The Cabinet of Curiosities
Douglas Preston
& Lincoln Child
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The Cabinet of Curiosities
Douglas Preston & Lincoln Child
Warner Books
656 pages
June 2003
rated 3 of 5 possible stars

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It would be easy for a reviewer to criticize The Cabinet of Curiosities for its overly-melodramatic plotting and its sometimes stock characters (why is every female scientist ALWAYS so beautiful she could pose for a men's magazine?), but one shouldn't get into an overly critical mode when judging this book, for one primary reason: it's so much fun to read. Authors Douglas Preston and Lincoln Child (who've already co-penned seven other "scientific" thrillers, including Relic and The Ice Limit) succeed in creating an entertaining, engrossing page-turner that is almost impossible to put down until the final page.

Curled Up With a Good BookThe story opens at a construction site in Manhattan in New York City where, in digging the foundation for a new high-rise building, workers discover an old tunnel filled with dozens of human bodies. An old grave site? Politics enter. The owner of the building site is fearful that the site will be closed to construction and so quickly has the bodies moved and buried in a cemetery before construction can be halted. Quickly moved, but not quickly enough to keep some interested parties from examining the site. FBI Agent Pendergast is interested in the site (for personal as well as professional reasons) and hastily contacts Nora Kelly, an archaeologist employed by the New York Museum, and convinces her to go with him to the site before it is permanently destroyed to analysis.

After some examination, they learn that it is not a grave site at all. Each of the bodies was brutally murdered. A serial killer was walking the streets of New York in the 1870's and 1880's. As horrible as the crimes were (and they were horrific, with experiments being performed on the victims while they were still alive), they occurred long ago. Surely there's nothing here that warrants a police investigation today?

Well, that might have been true except, inexplicably, copy-cat murders suddenly begin to occur in New York City. New victims are being taken off the streets of the city and their bodies mutilated, experimented upon, in the exact manner as were the victims more than one hundred years earlier. What triggered these new murders? What is the connection between them and those long-ago killings? What is the connection between the current murders and the existence of a mysterious medical doctor, a scientist, who was most likely the serial killer of the past? This is what Pendergast (with Nora Kelly's assistance, and the help of others) must discover if the current murders are to cease and the current killer brought to justice.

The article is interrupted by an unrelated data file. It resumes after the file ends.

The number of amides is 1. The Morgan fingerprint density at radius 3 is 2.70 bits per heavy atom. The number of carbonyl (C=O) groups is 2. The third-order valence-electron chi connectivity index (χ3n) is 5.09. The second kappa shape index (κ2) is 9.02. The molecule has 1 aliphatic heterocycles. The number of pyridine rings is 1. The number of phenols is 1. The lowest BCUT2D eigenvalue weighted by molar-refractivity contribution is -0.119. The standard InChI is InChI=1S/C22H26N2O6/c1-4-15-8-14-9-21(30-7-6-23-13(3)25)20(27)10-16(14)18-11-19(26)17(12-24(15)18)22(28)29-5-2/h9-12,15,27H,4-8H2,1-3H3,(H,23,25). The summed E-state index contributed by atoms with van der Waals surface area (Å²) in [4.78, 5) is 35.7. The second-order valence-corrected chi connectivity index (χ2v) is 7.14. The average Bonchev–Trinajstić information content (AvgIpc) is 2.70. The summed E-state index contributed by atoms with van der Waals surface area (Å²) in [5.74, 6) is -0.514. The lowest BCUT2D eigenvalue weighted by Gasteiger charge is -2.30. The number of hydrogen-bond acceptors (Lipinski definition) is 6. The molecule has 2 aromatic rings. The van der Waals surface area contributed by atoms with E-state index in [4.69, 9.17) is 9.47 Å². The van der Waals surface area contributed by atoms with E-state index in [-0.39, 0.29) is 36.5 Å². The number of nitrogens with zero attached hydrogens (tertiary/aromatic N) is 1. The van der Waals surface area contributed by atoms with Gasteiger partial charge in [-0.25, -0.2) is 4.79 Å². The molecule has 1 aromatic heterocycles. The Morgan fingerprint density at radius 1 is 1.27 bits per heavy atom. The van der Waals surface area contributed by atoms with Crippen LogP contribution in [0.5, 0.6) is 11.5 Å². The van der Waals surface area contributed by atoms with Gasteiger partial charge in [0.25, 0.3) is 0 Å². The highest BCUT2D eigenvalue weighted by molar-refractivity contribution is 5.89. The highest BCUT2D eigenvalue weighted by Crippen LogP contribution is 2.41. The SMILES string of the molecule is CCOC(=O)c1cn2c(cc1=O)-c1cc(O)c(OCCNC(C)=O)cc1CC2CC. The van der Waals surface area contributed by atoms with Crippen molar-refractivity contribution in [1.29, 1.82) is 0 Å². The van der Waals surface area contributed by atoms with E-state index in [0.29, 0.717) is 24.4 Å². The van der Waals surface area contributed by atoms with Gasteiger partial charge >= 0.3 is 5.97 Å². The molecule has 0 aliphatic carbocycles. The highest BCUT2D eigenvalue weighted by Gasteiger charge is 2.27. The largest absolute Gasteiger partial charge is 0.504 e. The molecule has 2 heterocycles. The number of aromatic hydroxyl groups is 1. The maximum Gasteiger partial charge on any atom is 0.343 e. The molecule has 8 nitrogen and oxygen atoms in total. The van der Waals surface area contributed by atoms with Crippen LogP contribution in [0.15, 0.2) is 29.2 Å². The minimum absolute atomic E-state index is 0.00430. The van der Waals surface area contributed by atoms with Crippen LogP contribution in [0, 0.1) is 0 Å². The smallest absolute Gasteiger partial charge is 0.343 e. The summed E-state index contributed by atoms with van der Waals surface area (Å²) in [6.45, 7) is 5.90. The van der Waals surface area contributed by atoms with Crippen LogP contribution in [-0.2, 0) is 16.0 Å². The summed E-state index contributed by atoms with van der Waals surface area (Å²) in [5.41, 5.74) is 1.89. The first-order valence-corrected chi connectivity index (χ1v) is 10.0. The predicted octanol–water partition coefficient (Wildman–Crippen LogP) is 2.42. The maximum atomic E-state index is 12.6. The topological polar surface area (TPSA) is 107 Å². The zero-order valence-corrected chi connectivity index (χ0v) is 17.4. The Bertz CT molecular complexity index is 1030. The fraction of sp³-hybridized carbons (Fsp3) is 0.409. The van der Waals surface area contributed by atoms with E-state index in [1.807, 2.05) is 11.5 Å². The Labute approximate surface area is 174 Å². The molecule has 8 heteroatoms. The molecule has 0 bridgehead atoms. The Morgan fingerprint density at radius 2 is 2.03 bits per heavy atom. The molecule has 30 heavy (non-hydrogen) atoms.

The novel is very well written and evokes the mood of an earlier time. In many cases the reader might feel that the New York of today is still the New York of the 1880's. This sense is enhanced by the fact that the current killer dons the outerwear of an earlier time, wearing derby and cape as he strolls New York for his next potential victim. I'm fairly certain that any similarity between this killer and Jack the Ripper is intentional.

Protagonist FBI Agent Pendergast is a kind of formidable Sherlock Holmes type, with the added powers of a "superacute sense of hearing" and great wealth. He also knows the power of "Chongg Ran", an ancient Buddhist meditative practice that serves him well now and then. Pendergast can meditate so well it's almost as if he's having an out-of-body experience.

This book is meant to be pure entertainment, a "summer-action movie" type of book, filled with suspense and thrills, and in that regard it is highly successful. Read it and enjoy.

© 2002 by Mary B. Stuart for Curled Up With a Good Book

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